Birthday parties – and all that jazz … or some of it

I’m a sucker for birthday parties – other people’s birthday parties. The livelier, the better, rigged with balloons, glittering confetti, robust birthday greetings and singing, food in abundance, sweet cake with candles to blow, and all that jazz. For me, especially now that I’m a baby boomer, I’d rather have my birthday celebrated at a quiet dinner at home or a restaurant with family and/or close kins or friends. None of all that jazz – or, maybe, just a little bit of it. But that doesn’t mean I’m not grateful for full blown parties given for my birthday. Nor that I don’t enjoy the party. I really am not a party pooper. I just would prefer the other way … but that’s just for me. For other people’s celebration, I want all that jazz.

Last weekend, I attended a friend’s 100th birthday celebration. A smashing, elegant and momentous gathering for a very special lady, Iraida Espinosa of Palo Alto. It seemed like a curious reunion of senior seniors. Around 90% of attendees were in their 80s and 90s — attractive, fashionably dressed ladies and suave gentlemen, many of them with remarkable gray hair. Notwithstanding the combined golden years of the room’s population, it was a vibrant party, even zippy in applause and appreciation, especially when a 94-year old female guest sang Young at Heart for the celebrant. Charmingly nostalgic and sentimental, her performance actually brought timid tears to my eyes. Looking about the room, I was touched at noting how the senior seniors appeared starry eyed and as though some years dropped off their demeanor at that instant as they (I liked to imagine) reminisced their youth. Or just maybe, the music surged back the gaiety, carefree spirit and romance of youth.

My focus was drawn to the 100-year-old celebrant; she was starry and misty-eyed, too. Who wouldn’t be with lyrics crooned by the engaging voice of a 94-year-old – “Don’t you know that it’s worth every treasure on earth to be young at heart. For as rich as you are it’s much better by far to be young at heart. And if you should survive to a hundred and five, look at all you’ll derive out of bein’ alive. And here is the best part, you have a head start, if you are among the very young at heart.” Frank Sinatra had a stirring rendition of that song. But that singer, the lovely Jane Bloom, stole her audience’s hearts. It was the second time in two years that she performed that song to a 100th birthday celebrant. Life is good!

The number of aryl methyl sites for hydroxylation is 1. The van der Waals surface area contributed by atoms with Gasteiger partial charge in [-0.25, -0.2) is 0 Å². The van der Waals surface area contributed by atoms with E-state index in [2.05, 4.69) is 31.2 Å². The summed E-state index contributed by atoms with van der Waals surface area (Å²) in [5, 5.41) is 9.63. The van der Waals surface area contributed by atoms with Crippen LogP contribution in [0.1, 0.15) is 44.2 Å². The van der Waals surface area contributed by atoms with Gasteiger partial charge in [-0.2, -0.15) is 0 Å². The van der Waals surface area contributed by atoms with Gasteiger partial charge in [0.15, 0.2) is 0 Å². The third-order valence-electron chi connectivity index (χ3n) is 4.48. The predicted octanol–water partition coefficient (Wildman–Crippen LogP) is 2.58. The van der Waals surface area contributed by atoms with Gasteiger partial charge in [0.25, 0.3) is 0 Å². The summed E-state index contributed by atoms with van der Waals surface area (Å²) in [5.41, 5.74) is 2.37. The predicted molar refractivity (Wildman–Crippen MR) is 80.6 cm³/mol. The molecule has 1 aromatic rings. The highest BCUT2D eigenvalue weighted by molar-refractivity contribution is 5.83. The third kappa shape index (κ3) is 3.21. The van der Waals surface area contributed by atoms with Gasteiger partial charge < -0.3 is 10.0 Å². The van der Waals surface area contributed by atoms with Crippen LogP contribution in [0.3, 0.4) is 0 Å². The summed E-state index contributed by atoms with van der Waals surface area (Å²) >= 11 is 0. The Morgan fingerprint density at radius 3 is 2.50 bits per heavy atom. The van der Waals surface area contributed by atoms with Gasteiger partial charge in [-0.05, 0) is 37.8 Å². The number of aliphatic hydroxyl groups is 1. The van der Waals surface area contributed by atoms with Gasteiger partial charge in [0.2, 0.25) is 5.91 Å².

Also, much appreciated during the program was the Radcliffe alma mater hymn sung by a group of Iraida’s fellow Radcliffe alumni. Once again looking about the room, I saw represented the upper echelon of Palo Alto’s seniors: former mayor and city council members, former professors of the university, retired businessmen, former leaders of the community’s civic organizations, and the list goes on and on. Iraida herself, a popular community leader, was head of numerous organizations, including Palo Alto’s Neighbors Abroad, the international sister cities program. She and her husband, Aurelio were co-presidents of Neighbors Abroad (that’s how my husband and I met the Espinosas many years ago, when we were active members of Neighbors Abroad). Aurelio, now deceased, was a professor at Harvard and Stanford. He authored several Spanish textbooks used in universities.

Quite an impressive group at that party. An enjoyable birthday bash. It had all that jazz in refined fashion. A heartwarming conviviality for a regal 100-year-old who still stands tall and carries a ready sweet smile for everyone. As I watched the senior seniors around me, I realized, pride and humility can co-mingle in perfect harmony, especially in the 80s, 90s and 100s – the pride of experience and accomplishment, and the humility from the wisdom of knowing that life isn’t just all about the gain … there’s something better, something deeper, something you can barely touch, but it’s just there, like a sacred hush.

As the song goes, “Fairy tales do come true, it can happen to you when you’re young at heart.” At that rich age, life can still be a joyful fairy tale.

Just like Iraida’s 100th birthday party.

Linda P. Jacob

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